SE: I understand Mike is a professional baker. Can you share some plans on Dripworks’ food program? Will there be a revolving mix of standard baked items based on seasonality, etc.? Willcroissants make an appearance?!?
Danielle: Croissants will DEFINITELY make an appearance. They were the very first thing we knew would go on our menu. It is so hard to find croissants these days that aren’t made from pre-made dough. Mike has been perfecting his croissant recipe for about 5 years now and I think people will be really excited by them. They are naturally leavened and slow risen so they develop this really complex flavor. We will actually have about 4 varieties of croissants on offer: pan au chocolat, morning buns (a cinnamon roll made from croissant dough) and savory croissants such as harissa and gruyere. We will be doing galettes, scones, tea cakes and different cookies that will all rotate based on seasonal ingredients (rhubarb and strawberries will be making a big appearance in June).
On the savory side, we will be doing pizettes at lunchtime which are small, individual sized pizzas topped with seasonal vegetables, fresh mozzarella or feta, and fresh herbs. Also we will have tartlettes; small tarts based in square tart pans inspired by the offerings of Rose Bakery in Paris. Baguette sandwiches are likely in the mix later this summer. Basically, the idea is sort of a European style mix of light bites and sweets. We love those old style European patisseries where there is this abundance of little things to choose from.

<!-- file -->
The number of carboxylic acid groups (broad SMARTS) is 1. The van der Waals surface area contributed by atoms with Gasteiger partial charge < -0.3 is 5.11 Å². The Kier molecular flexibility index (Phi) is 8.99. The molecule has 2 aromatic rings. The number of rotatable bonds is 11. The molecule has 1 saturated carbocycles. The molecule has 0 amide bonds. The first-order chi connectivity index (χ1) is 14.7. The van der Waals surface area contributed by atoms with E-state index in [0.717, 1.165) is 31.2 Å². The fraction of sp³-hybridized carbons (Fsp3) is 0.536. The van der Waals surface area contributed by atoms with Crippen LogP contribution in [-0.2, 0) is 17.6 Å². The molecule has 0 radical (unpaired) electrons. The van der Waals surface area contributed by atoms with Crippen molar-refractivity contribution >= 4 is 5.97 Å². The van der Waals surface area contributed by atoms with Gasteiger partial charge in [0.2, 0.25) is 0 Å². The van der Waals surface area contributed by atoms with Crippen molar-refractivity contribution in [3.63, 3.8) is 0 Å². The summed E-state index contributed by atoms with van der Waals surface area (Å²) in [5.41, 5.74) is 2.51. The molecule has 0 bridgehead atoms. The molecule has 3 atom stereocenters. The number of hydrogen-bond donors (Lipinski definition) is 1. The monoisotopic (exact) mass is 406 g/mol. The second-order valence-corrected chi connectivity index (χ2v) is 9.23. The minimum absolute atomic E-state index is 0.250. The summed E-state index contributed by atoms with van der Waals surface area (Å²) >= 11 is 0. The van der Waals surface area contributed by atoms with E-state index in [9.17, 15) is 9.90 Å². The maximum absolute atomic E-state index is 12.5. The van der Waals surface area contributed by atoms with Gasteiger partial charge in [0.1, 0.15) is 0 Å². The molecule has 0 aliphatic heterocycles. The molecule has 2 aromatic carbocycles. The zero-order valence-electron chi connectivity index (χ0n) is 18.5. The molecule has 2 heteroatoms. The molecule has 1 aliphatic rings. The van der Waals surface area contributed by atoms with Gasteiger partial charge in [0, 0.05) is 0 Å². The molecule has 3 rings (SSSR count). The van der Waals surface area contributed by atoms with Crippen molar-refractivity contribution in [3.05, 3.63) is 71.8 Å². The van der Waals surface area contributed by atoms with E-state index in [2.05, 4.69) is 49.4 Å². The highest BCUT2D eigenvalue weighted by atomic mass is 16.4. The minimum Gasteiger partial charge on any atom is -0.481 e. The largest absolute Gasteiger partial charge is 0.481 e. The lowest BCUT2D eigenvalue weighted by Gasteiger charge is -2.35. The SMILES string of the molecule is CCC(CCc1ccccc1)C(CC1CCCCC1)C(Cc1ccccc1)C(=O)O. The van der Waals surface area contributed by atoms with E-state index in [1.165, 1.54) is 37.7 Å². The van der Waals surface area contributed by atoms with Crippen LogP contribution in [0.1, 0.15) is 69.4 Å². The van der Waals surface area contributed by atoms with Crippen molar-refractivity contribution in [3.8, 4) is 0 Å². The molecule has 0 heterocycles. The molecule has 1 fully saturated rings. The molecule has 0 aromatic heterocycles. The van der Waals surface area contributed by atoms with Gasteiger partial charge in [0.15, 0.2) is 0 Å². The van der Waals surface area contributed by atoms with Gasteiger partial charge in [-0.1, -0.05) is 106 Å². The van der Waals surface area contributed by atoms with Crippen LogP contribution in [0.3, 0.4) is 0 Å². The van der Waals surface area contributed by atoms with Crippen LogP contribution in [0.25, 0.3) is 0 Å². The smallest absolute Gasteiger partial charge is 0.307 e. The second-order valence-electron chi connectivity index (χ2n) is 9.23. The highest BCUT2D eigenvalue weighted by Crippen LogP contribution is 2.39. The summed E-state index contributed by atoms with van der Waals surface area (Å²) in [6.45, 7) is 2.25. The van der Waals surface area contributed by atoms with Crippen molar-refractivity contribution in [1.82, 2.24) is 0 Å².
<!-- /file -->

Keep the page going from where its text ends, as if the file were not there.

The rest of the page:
SE: Reclaimed wood is very hip these days, did you work with an interior designer in coming up with your space plan and the materials you’re using?
Danielle: An interior designer was definitely out of our budget and we wanted the space to be a reflection of our tastes anyhow. The strange thing is that we never planned to use wood at all. It just happened that soon after we started planning the space, Mike’s grandpa offered to donate his collection of hardwood and cedar he’d been saving up for a rainy day. We knew we wanted to do a simple black and white theme and spent a lot of time pouring over Pinterest looking at spaces we liked. The wood just really tied everything together and made the shop feel connected to the landscape. All the wood has come from Northern Michigan. Recently, one of my cousins also got in touch and donated some wood that had been passed down to her from my grandfather before he died. So there is a connection to both of our grandfathers in the shop which we really love. Everything in the shop, with the exception of the wiring and plumbing, has been designed, built and created by our hands (with the help of friends and family on occasion) which is something we feel really proud of. We wanted the space to feel completely unique and handmade – an expression of human hands and spirits. So many places these days just feel generic and lack personality. We hope we’ve created a space that people will find inspiring.
SE: I understand multiple brewing types will be offered as well as single origin beans which is really exciting. What is your preferred method of brew? Along similar lines, do you typically drink coffee throughout the day or are you a “two cup every morning” person?